The following content is provided by our Chief Dietician Melanie Jatsek, RD/LD.
Did you know that human beings evolved on a diet rich in omega-3 fatty acids, such as wild fish and grass-fed animals? Today, due to our overwhelming reliance on processed food, we are consuming way fewer omega-3 fatty acids, while overdosing on omega-6 fatty acids.
What does this mean for your health?
Both omega-3 and omega-6 fatty acids are considered essential fats because your body can’t make them, which means you must get them through food or supplementation. Omega-3 fats—found in seafood and certain plants—have an anti-inflammatory effect on the body, while omega-6 fats tend to be pro-inflammatory.
When eaten in the form of nuts, seeds, and eggs, omega-6 fats promote health. Omega-6 fatty acids are also found in cereal grains and refined vegetable oils, common ingredients in processed food. So, if you live on a steady diet of convenience food, you are unknowingly consuming way more omega-6 fats than you should.
Besides loading up on nutrient-dense Superfoods, there’s another powerful step you can take to reclaim control over your health: Eat more seafood!
Seafood is a superior source of various nutrients, such as protein, amino acids, fiber, vitamins, and minerals. The real star player, however, is omega-3 fatty acids.
Forms of omega-3 fatty acids
There are three forms of omega-3 fatty acids in food:
- Alpha-linolenic acid (ALA)
- Eicosapentaenoic acid (EPA)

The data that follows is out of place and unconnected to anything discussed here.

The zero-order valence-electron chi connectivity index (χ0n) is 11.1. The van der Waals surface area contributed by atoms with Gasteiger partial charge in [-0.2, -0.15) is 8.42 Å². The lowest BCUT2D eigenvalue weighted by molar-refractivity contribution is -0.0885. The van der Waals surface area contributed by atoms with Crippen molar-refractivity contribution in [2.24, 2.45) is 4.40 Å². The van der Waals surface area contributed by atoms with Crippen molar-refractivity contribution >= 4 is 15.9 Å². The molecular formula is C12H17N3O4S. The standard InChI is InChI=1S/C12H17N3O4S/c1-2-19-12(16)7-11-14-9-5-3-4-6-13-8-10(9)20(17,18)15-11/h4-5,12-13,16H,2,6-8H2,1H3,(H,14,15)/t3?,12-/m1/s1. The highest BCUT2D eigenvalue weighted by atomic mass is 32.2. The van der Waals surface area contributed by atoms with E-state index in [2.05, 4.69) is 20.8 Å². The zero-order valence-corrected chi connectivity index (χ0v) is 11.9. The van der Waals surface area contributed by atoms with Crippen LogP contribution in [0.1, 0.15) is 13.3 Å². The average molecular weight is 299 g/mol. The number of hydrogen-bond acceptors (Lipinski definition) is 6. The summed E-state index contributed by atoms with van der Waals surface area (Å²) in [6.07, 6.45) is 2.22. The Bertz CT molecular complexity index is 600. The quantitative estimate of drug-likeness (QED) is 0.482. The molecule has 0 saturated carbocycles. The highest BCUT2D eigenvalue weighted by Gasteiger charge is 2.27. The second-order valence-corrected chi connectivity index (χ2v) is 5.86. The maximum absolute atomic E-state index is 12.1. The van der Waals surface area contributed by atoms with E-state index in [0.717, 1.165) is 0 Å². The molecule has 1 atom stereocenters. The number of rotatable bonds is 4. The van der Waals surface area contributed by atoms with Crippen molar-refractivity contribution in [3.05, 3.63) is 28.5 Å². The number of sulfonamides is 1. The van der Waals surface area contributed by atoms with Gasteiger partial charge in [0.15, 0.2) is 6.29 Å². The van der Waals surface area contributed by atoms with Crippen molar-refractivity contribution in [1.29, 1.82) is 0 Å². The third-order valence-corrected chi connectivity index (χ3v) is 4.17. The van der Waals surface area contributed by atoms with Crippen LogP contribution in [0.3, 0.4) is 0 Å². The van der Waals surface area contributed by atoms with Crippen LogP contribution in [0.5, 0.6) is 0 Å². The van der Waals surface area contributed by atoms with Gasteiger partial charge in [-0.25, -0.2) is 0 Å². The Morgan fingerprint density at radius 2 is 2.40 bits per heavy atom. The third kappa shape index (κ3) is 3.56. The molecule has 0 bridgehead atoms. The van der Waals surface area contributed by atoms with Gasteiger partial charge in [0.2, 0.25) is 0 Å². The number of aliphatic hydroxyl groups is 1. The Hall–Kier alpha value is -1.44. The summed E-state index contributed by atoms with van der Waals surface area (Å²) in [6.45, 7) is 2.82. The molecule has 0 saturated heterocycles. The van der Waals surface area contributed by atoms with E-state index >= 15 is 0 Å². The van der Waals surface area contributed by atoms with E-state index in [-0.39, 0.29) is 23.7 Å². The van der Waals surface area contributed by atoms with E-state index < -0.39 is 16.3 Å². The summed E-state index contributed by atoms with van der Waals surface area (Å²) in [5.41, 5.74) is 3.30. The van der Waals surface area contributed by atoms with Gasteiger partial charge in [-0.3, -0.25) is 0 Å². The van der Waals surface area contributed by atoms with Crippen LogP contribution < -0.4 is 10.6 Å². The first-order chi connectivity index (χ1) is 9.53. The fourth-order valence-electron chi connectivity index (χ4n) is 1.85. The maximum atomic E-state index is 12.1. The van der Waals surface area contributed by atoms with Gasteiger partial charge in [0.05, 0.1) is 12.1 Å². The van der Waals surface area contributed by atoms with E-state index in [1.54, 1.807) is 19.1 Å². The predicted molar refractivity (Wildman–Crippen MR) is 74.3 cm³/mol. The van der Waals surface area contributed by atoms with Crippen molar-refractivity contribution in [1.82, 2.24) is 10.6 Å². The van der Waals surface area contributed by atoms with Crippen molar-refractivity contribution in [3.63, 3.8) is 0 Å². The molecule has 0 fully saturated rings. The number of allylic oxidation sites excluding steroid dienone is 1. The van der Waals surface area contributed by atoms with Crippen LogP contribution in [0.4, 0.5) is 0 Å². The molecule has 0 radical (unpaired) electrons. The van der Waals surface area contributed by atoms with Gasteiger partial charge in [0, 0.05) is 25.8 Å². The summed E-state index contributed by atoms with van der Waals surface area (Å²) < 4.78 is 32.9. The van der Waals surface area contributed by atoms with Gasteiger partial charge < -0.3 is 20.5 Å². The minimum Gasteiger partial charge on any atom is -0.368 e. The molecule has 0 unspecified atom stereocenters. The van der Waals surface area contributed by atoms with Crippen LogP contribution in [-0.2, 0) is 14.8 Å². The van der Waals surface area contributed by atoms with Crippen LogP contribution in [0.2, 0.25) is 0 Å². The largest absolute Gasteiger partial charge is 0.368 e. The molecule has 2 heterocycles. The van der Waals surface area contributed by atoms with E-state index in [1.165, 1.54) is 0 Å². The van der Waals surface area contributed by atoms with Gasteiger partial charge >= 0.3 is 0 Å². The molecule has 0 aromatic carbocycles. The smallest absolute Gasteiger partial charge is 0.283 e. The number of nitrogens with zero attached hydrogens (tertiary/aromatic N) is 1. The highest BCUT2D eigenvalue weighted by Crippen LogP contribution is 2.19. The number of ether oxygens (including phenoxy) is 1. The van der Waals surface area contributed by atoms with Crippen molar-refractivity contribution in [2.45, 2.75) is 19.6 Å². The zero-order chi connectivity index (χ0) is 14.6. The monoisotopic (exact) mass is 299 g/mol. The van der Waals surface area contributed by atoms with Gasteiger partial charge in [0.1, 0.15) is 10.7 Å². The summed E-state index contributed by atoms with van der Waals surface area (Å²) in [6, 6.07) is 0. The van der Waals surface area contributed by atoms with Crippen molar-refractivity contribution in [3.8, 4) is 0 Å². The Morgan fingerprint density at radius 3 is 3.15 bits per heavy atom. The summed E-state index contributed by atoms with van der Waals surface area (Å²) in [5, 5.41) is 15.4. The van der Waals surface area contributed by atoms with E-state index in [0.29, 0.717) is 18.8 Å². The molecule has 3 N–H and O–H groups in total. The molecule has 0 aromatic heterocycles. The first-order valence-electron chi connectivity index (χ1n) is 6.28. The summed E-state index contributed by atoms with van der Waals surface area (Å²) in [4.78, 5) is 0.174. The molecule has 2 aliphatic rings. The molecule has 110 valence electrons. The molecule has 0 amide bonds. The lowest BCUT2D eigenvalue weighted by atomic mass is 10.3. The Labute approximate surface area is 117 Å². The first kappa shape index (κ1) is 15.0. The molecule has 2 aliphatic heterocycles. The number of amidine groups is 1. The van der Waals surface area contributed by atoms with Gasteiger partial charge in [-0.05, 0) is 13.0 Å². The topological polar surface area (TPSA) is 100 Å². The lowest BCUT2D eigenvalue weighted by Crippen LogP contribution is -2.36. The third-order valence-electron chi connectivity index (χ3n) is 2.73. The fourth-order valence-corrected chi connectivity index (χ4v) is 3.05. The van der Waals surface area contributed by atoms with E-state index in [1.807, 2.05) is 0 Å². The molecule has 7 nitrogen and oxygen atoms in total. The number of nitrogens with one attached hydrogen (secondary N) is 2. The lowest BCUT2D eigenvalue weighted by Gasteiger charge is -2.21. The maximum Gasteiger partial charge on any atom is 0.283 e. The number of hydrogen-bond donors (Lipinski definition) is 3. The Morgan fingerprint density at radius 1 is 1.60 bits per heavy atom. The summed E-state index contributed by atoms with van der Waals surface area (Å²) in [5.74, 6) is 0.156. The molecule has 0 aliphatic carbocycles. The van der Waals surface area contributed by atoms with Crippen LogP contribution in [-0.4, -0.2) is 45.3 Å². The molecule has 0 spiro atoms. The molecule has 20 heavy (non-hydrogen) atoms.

- Docosahexaenoic acid (DHA)
ALA is found in plant-based foods like walnuts, flax seeds, chia seeds, hemp seeds, and leafy veggies. Because they can’t be fully converted into DHA and EPA, omega-3s from plants do not offer the same powerful benefits as those found in marine life. By all means, if you enjoy these plant sources of omega-3s, please continue adding them to your meals because they are in fact Superfoods and will benefit your health in many ways.
EPA & DHA:
The positive effects of seafood have primarily been attributed to EPA and DHA. These omega-3 fats can potentially benefit your health in the following ways:
- Lower triglyceride levels: triglycerides are a type of fat found in the blood. High levels are a major risk factor for heart disease.
- Raise HDL cholesterol: HDL (high-density lipoprotein) is also known as your “good” cholesterol because it removes other forms of cholesterol from your bloodstream. Higher levels of HDL are linked with a lower risk of heart disease.
- Lower risks of cancer.
- Lower blood pressure.
- Prevent blood clots.
- Improve the health of your skin.
- Reduce chronic inflammation.
- A healthy brain: DHA is a component of every cell in your body, including your brain cells! It can improve symptoms of depression, anxiety, ADHD (attention deficit hyperactivity disorder), and age-related mental decline.
- Improved insulin sensitivity and blood sugar levels.
Although most fish contain some omega-3 fatty acids, these particular fatty fish contain the highest amount of EPA & DHA:
For positive health benefits, aim for two to three, 4-ounce servings of fatty fish per week.